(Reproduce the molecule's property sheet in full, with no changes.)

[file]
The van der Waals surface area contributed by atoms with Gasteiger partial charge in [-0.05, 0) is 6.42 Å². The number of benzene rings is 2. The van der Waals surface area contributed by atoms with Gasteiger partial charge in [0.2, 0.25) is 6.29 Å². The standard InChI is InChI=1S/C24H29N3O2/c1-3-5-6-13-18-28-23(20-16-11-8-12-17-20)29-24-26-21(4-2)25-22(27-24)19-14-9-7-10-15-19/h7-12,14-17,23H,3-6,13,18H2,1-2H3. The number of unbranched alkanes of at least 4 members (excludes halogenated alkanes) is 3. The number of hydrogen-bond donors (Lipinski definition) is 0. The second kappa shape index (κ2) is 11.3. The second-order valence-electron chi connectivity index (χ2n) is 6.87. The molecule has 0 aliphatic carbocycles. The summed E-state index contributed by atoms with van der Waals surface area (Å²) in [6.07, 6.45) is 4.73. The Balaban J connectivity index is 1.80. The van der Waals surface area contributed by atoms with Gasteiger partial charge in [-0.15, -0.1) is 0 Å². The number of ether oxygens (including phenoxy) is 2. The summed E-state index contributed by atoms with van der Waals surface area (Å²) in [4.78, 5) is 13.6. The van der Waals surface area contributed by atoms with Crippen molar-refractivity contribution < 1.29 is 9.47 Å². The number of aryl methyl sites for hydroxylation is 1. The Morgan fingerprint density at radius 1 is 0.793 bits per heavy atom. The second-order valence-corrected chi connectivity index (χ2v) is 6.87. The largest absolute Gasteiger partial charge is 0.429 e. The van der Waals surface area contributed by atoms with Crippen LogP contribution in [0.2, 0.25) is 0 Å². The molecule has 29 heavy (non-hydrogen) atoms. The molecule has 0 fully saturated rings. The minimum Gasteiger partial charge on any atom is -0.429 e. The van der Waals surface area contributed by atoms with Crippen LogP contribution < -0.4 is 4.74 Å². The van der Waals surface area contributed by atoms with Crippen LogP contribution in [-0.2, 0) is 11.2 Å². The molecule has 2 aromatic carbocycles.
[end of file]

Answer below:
The van der Waals surface area contributed by atoms with Gasteiger partial charge in [-0.05, 0) is 6.42 Å². The number of benzene rings is 2. The van der Waals surface area contributed by atoms with Gasteiger partial charge in [0.2, 0.25) is 6.29 Å². The standard InChI is InChI=1S/C24H29N3O2/c1-3-5-6-13-18-28-23(20-16-11-8-12-17-20)29-24-26-21(4-2)25-22(27-24)19-14-9-7-10-15-19/h7-12,14-17,23H,3-6,13,18H2,1-2H3. The number of unbranched alkanes of at least 4 members (excludes halogenated alkanes) is 3. The number of hydrogen-bond donors (Lipinski definition) is 0. The second kappa shape index (κ2) is 11.3. The second-order valence-electron chi connectivity index (χ2n) is 6.87. The molecule has 0 aliphatic carbocycles. The summed E-state index contributed by atoms with van der Waals surface area (Å²) in [6.07, 6.45) is 4.73. The Balaban J connectivity index is 1.80. The van der Waals surface area contributed by atoms with Gasteiger partial charge in [-0.15, -0.1) is 0 Å². The number of ether oxygens (including phenoxy) is 2. The summed E-state index contributed by atoms with van der Waals surface area (Å²) in [4.78, 5) is 13.6. The van der Waals surface area contributed by atoms with Crippen molar-refractivity contribution < 1.29 is 9.47 Å². The number of aryl methyl sites for hydroxylation is 1. The Morgan fingerprint density at radius 1 is 0.793 bits per heavy atom. The second-order valence-corrected chi connectivity index (χ2v) is 6.87. The largest absolute Gasteiger partial charge is 0.429 e. The van der Waals surface area contributed by atoms with Crippen LogP contribution in [0.2, 0.25) is 0 Å². The molecule has 29 heavy (non-hydrogen) atoms. The molecule has 0 fully saturated rings. The minimum Gasteiger partial charge on any atom is -0.429 e. The van der Waals surface area contributed by atoms with Crippen LogP contribution < -0.4 is 4.74 Å². The van der Waals surface area contributed by atoms with Crippen LogP contribution in [-0.2, 0) is 11.2 Å². The molecule has 2 aromatic carbocycles.